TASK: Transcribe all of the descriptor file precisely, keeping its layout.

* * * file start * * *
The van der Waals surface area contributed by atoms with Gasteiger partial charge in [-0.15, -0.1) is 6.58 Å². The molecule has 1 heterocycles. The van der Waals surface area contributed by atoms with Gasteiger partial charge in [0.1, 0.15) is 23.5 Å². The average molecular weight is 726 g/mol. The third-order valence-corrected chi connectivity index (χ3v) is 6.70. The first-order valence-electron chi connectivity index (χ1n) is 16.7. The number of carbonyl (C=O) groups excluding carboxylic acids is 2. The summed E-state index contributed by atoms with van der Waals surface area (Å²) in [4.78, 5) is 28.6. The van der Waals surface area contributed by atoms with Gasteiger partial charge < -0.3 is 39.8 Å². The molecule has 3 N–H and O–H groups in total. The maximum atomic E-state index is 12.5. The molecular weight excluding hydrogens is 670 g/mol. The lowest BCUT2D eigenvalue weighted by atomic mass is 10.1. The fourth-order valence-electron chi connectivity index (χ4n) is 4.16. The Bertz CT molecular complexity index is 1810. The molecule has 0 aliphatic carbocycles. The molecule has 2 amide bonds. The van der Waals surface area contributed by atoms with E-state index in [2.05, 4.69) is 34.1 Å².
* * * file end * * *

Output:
The van der Waals surface area contributed by atoms with Gasteiger partial charge in [-0.15, -0.1) is 6.58 Å². The molecule has 1 heterocycles. The van der Waals surface area contributed by atoms with Gasteiger partial charge in [0.1, 0.15) is 23.5 Å². The average molecular weight is 726 g/mol. The third-order valence-corrected chi connectivity index (χ3v) is 6.70. The first-order valence-electron chi connectivity index (χ1n) is 16.7. The number of carbonyl (C=O) groups excluding carboxylic acids is 2. The summed E-state index contributed by atoms with van der Waals surface area (Å²) in [4.78, 5) is 28.6. The van der Waals surface area contributed by atoms with Gasteiger partial charge < -0.3 is 39.8 Å². The molecule has 3 N–H and O–H groups in total. The maximum atomic E-state index is 12.5. The molecular weight excluding hydrogens is 670 g/mol. The lowest BCUT2D eigenvalue weighted by atomic mass is 10.1. The fourth-order valence-electron chi connectivity index (χ4n) is 4.16. The Bertz CT molecular complexity index is 1810. The molecule has 0 aliphatic carbocycles. The molecule has 2 amide bonds. The van der Waals surface area contributed by atoms with E-state index in [2.05, 4.69) is 34.1 Å².